Like the Chevy 427 the Ford is one of those engines that everyone remembers fondly. When you hear a car has a 427 in it, you know it is serious business. The 427 at base is a bored out high performance 390. 4.23 × 3.78 are the bore and stroke numbers for the engine. Being largely over square, the engine was great for high RPM operation. As many people know there were three main versions of the engine. There was a low, medium, and high riser. There was also the amazing SOHC version as well and the truly beast like Tunnel Port engine.

The low riser version of the 427 was around in 1963 and 1964. The block was the same used for the 390 and 406. The engine had a cast iron crank and a solid lifter camshaft. The 1963 engines had heads with 2.04 ″ intake valves while the 1964 engines had 2.09 ″ valves in the heads. Weirdly those heads would later be used on the 428 Cobra Jet engines! Some of these engines used cross-bolted mains that used the deep skirts of the engine to help promote bottom end stability and strength. The single carb low riser engines were rated at 410hp. The dual quad version made 425hp. The 11.5: 1 compression was shared with both engines.

The medium riser engines were produced from 1965-1967 and it was basically a solution to the fitment problems caused by the tallness of the high riser engine. High riser equipped cars needed a bubble or a scoop to allow the engine to properly fit but with intake ports that were shorter by nearly half an inch, the Medium Riser was an easier fit. The ports were not fresh designs. In fact, the dimensions were the same as those found on 390 engines from the early 1960s. The medium riser heads have big valves in them. 2.195 ″ on the intake side and 1.73 ″ on the exhaust. The engines used forged cranks and cap screw connecting rods. A solid lifter cam opened the valves. Medium riser engines used the side oiler block which was the best of the bunch. Despite all this stuff the medium riser was rated at the exact same horsepower levels as the low riser engine!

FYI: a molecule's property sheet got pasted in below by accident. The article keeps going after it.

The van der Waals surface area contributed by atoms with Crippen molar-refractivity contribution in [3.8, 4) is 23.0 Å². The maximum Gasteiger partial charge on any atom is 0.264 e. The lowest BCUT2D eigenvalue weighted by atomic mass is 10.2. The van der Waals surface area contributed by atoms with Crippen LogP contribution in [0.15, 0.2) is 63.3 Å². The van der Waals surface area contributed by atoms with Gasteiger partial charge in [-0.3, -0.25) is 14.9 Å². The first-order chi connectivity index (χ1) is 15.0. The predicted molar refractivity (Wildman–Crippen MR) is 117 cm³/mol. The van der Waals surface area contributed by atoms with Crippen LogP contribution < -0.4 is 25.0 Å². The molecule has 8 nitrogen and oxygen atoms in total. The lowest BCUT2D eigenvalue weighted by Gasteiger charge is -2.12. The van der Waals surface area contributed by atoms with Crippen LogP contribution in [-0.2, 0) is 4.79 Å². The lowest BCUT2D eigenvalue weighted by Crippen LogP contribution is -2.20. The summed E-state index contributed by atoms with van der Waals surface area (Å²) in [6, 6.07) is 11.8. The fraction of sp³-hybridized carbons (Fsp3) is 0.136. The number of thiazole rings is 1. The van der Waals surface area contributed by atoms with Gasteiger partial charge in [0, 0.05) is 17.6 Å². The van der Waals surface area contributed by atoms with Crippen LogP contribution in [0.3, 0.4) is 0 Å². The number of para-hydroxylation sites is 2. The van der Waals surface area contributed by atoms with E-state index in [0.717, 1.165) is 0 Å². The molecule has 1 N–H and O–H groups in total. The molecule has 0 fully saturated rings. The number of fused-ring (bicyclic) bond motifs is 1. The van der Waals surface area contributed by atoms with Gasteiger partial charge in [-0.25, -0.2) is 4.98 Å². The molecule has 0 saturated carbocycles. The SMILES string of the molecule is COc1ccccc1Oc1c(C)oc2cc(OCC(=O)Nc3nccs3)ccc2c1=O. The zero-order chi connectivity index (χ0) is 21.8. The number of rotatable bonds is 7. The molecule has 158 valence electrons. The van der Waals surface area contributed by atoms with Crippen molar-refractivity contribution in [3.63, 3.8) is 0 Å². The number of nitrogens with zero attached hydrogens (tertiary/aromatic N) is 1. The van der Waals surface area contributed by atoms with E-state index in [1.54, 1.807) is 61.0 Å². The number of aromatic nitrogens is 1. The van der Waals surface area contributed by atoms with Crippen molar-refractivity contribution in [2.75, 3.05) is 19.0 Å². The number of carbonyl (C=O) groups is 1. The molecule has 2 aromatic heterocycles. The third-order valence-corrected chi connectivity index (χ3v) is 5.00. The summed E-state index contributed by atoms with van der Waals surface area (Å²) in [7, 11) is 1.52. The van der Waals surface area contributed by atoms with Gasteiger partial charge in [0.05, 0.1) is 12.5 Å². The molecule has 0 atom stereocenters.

1964 was the year that the high riser showed up with its special heads and induction system. The 2.72 × 1.34 inch ports were the tallest found in the FE engine. The valve sizes were 2.195 ″ on the intake and 1.73 ″ on the exhaust side. The tall ports and intake were there so that the air would have a nicer path to the valve. The plan worked. These engines made loads of power between 5,000 and 7,000 RPM. Once again, the bones were the same as the other engines with the old 390/406 block, the iron crank, cross bolted mains, solid lifter cam, and a pair of different intakes that only fit the high riser heads.